UPDATED April 30, 2013 with analyst’s reaction; comment from Boston Scientific.
OrbusNeich won a European patent decision in February and promptly sued Natick, Mass.-based Boston Scientific in a smattering of European courts. The German lawsuit claims infringement of 2 OrbusNeich patents by drug-eluting stents from Boston’s Promus line (the Premier, Element and Element Plus models), plus the Taxus Element, Omega and Synergy stents.
Now Hong Kong- and Ft. Lauderdale-based OrbusNeich says the Dusseldorf Regional Court granted its bid for a preliminary injunction barring BSX from selling some versions of stent. The court found that Boston’s small vessel, small workhorse and workhorse stents used in vessels of 4mm or less infringe the German portion of 1 of the patents, according to a press release.
OrbusNeich is also seeking a permanent injunction, damages and a recall of any infringing products that have not been used in patients. A hearing is slated for early 2014, OrbusNeich said.
"We welcome the decision of the Dusseldorf Regional Court. It reinforces both the strength of our intellectual property rights and our efforts to defend these rights on a global basis. OrbusNeich will continue to take all necessary actions to protect the company from unlawful competitive practices," OrbusNeich chairman & CEO Al Novak said in prepared remarks. "Through these proceedings, we are seeking to safeguard these technologies for the benefit of our patients, physician customers, investors, and employees."
Although it’s more likely to end in a royalty settlement, according to Leerink Swann analyst Danielle Antalffy, the injunction could cost BSX about $90 million in sales and 2¢ in earnings per share.
"While this preliminary injunction appears to be limited to ‘workhorse’ and small stents – and excludes long stents – our sense is that these ‘workhorse’ stents make up the majority of what we peg to be a ~$500M market," Antalffy wrote in a note to investors this morning. "An injunction could impact BSX’s ability to achieve its goal of returning to positive top-line organic growth this year. But we do think a likely scenario ultimately could be a settlement between BSX and OrbusNeich in which BSX ends up simply paying a royalty, with an even more modest and manageable EPS impact.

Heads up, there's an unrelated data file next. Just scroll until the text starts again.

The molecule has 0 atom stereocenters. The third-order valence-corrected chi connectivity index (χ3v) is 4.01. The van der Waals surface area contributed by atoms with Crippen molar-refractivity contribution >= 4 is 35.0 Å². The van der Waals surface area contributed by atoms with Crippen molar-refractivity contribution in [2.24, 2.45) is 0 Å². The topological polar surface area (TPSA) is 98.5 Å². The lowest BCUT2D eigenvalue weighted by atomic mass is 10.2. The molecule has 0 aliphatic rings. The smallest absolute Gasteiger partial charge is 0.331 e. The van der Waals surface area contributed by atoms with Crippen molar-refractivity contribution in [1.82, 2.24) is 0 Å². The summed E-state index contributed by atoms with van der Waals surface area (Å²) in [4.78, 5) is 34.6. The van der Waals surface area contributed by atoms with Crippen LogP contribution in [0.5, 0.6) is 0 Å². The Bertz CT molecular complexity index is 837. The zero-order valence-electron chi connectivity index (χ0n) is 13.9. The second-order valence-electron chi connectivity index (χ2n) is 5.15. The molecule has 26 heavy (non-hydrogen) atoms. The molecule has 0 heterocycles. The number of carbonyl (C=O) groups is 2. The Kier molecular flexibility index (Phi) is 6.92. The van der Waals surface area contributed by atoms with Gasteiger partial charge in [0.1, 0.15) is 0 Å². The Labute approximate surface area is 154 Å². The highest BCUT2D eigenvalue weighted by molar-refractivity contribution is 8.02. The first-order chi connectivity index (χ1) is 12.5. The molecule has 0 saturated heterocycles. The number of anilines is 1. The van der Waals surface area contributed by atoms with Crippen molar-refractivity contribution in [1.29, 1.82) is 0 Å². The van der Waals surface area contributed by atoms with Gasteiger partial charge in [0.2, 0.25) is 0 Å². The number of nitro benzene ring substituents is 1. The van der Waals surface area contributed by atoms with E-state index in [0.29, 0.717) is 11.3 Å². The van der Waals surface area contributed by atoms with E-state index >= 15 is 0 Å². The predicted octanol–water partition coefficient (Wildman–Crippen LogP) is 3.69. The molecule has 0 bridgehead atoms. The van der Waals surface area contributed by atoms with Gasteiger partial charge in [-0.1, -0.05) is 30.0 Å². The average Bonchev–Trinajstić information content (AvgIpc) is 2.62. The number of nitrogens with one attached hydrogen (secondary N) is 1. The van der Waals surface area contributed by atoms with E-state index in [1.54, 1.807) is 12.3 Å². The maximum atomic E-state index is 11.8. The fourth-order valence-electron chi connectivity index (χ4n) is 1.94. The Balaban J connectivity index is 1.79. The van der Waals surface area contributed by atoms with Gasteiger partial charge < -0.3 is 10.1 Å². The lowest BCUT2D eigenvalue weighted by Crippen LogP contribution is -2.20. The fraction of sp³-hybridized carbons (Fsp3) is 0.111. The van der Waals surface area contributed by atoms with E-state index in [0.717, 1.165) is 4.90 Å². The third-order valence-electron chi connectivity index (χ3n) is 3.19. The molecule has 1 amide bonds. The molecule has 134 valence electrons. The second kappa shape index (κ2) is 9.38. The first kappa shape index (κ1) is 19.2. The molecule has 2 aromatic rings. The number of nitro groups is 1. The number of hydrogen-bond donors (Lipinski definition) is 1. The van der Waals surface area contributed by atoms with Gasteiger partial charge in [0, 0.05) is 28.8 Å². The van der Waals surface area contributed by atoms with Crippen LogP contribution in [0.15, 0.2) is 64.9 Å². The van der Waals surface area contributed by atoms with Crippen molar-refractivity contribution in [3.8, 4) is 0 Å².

OrbusNeich sued Boston Scientific in February in the German court and another in the Netherlands (later adding a lawsuit filed in Ireland), after the European Patent Office denied Boston’s move to have an OrbusNeich patent overturned. Boston Scientific appealed that decision.
It’s not the first legal dance for the 2 companies, which are also fighting in U.S. courts. A lawsuit filed here in 2009 has been stayed pending review of the patents in question. OrbusNeich is "reviewing its options with respect to this litigation," according to a company statement.
In March 2011, a federal judge in Massachusetts shot down Boston Scientific’s bid to have a pair of claims dismissed from an OrbusNeich lawsuit over BSX’s Liberté stent.
The District Court of The Hague, Netherlands, handed Boston Scientific a setback in December 2010, ruling that its patent for a "balloon catheter with distal guide wire lumen" had been revoked in the Netherlands.
And in April 2010, OrbusNeich amended a lawsuit against the medical device giant after the U.S. Patent & Trademark Office granted it a new patent covering helical stent technology.
“Boston Scientific strongly believes that our products do not infringe Orbus’ patents. The company will appeal the decision and seek remedies for loss of revenue stemming from the injunction. In the meantime, we will abide by the German court’s rulings,” spokesman Steve Campanini told MassDevice.com in an email.